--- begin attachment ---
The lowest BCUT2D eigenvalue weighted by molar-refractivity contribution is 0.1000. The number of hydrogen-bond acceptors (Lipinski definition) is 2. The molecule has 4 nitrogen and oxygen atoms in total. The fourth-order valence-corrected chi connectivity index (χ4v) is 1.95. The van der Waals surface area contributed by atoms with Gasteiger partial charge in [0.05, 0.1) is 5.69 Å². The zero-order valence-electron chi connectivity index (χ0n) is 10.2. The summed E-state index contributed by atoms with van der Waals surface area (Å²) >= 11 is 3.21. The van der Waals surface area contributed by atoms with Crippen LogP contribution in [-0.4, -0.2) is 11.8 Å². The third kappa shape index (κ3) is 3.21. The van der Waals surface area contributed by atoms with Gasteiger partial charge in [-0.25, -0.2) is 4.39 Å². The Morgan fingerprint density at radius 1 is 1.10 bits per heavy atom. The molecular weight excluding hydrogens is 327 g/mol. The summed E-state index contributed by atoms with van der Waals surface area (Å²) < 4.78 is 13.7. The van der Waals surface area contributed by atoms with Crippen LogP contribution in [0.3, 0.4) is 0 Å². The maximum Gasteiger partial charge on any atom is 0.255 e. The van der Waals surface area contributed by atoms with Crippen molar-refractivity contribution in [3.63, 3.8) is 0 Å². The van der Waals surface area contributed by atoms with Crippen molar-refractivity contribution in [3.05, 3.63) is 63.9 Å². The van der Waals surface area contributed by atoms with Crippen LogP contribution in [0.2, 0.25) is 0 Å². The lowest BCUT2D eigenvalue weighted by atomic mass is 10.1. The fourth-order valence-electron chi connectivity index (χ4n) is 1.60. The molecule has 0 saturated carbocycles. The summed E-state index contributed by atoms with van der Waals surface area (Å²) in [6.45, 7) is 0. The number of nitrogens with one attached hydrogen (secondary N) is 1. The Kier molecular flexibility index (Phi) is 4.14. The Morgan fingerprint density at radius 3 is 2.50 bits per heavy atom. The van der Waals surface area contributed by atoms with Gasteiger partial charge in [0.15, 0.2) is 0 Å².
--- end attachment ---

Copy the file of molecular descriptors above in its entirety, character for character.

The lowest BCUT2D eigenvalue weighted by molar-refractivity contribution is 0.1000. The number of hydrogen-bond acceptors (Lipinski definition) is 2. The molecule has 4 nitrogen and oxygen atoms in total. The fourth-order valence-corrected chi connectivity index (χ4v) is 1.95. The van der Waals surface area contributed by atoms with Gasteiger partial charge in [0.05, 0.1) is 5.69 Å². The zero-order valence-electron chi connectivity index (χ0n) is 10.2. The summed E-state index contributed by atoms with van der Waals surface area (Å²) >= 11 is 3.21. The van der Waals surface area contributed by atoms with Crippen LogP contribution in [-0.4, -0.2) is 11.8 Å². The third kappa shape index (κ3) is 3.21. The van der Waals surface area contributed by atoms with Gasteiger partial charge in [-0.25, -0.2) is 4.39 Å². The Morgan fingerprint density at radius 1 is 1.10 bits per heavy atom. The molecular weight excluding hydrogens is 327 g/mol. The summed E-state index contributed by atoms with van der Waals surface area (Å²) < 4.78 is 13.7. The van der Waals surface area contributed by atoms with Crippen LogP contribution in [0.3, 0.4) is 0 Å². The maximum Gasteiger partial charge on any atom is 0.255 e. The van der Waals surface area contributed by atoms with Crippen molar-refractivity contribution in [3.63, 3.8) is 0 Å². The van der Waals surface area contributed by atoms with Crippen molar-refractivity contribution in [3.05, 3.63) is 63.9 Å². The van der Waals surface area contributed by atoms with Crippen LogP contribution in [0.2, 0.25) is 0 Å². The lowest BCUT2D eigenvalue weighted by atomic mass is 10.1. The fourth-order valence-electron chi connectivity index (χ4n) is 1.60. The molecule has 0 saturated carbocycles. The summed E-state index contributed by atoms with van der Waals surface area (Å²) in [6.45, 7) is 0. The number of nitrogens with one attached hydrogen (secondary N) is 1. The Kier molecular flexibility index (Phi) is 4.14. The Morgan fingerprint density at radius 3 is 2.50 bits per heavy atom. The van der Waals surface area contributed by atoms with Gasteiger partial charge in [0.15, 0.2) is 0 Å².